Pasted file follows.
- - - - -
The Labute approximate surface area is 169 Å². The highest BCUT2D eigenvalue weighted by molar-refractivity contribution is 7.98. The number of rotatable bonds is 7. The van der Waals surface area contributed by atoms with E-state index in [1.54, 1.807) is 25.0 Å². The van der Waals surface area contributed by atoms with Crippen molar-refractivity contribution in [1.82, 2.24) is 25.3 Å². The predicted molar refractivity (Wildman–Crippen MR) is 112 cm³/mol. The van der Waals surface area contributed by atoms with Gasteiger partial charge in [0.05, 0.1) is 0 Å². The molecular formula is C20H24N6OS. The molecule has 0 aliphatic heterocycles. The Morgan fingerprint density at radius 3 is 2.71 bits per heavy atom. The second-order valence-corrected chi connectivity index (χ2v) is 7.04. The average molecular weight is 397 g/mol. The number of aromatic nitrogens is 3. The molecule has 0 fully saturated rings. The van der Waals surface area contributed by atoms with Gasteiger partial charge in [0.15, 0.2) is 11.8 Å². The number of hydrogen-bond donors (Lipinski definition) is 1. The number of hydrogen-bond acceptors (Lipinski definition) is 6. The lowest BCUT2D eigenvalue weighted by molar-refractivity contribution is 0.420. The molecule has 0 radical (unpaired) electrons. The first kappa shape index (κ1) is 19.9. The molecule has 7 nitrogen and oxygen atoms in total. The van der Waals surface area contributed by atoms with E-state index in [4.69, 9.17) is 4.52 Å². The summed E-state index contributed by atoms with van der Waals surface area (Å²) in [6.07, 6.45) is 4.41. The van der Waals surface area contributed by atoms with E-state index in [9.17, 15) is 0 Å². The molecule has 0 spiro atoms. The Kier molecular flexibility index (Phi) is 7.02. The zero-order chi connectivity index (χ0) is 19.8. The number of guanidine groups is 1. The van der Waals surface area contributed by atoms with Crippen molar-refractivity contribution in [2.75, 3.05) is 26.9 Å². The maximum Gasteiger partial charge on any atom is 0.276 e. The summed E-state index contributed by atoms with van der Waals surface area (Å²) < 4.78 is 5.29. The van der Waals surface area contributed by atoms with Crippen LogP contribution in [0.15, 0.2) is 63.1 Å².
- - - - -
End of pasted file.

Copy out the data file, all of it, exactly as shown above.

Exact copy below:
The Labute approximate surface area is 169 Å². The highest BCUT2D eigenvalue weighted by molar-refractivity contribution is 7.98. The number of rotatable bonds is 7. The van der Waals surface area contributed by atoms with E-state index in [1.54, 1.807) is 25.0 Å². The van der Waals surface area contributed by atoms with Crippen molar-refractivity contribution in [1.82, 2.24) is 25.3 Å². The predicted molar refractivity (Wildman–Crippen MR) is 112 cm³/mol. The van der Waals surface area contributed by atoms with Gasteiger partial charge in [0.05, 0.1) is 0 Å². The molecular formula is C20H24N6OS. The molecule has 0 aliphatic heterocycles. The Morgan fingerprint density at radius 3 is 2.71 bits per heavy atom. The second-order valence-corrected chi connectivity index (χ2v) is 7.04. The average molecular weight is 397 g/mol. The number of aromatic nitrogens is 3. The molecule has 0 fully saturated rings. The van der Waals surface area contributed by atoms with Gasteiger partial charge in [0.15, 0.2) is 11.8 Å². The number of hydrogen-bond donors (Lipinski definition) is 1. The number of hydrogen-bond acceptors (Lipinski definition) is 6. The lowest BCUT2D eigenvalue weighted by molar-refractivity contribution is 0.420. The molecule has 0 radical (unpaired) electrons. The first kappa shape index (κ1) is 19.9. The molecule has 7 nitrogen and oxygen atoms in total. The van der Waals surface area contributed by atoms with E-state index in [4.69, 9.17) is 4.52 Å². The summed E-state index contributed by atoms with van der Waals surface area (Å²) in [6.07, 6.45) is 4.41. The van der Waals surface area contributed by atoms with E-state index in [9.17, 15) is 0 Å². The molecule has 0 spiro atoms. The Kier molecular flexibility index (Phi) is 7.02. The zero-order chi connectivity index (χ0) is 19.8. The number of guanidine groups is 1. The van der Waals surface area contributed by atoms with Crippen molar-refractivity contribution in [2.75, 3.05) is 26.9 Å². The maximum Gasteiger partial charge on any atom is 0.276 e. The summed E-state index contributed by atoms with van der Waals surface area (Å²) < 4.78 is 5.29. The van der Waals surface area contributed by atoms with Crippen LogP contribution in [0.15, 0.2) is 63.1 Å².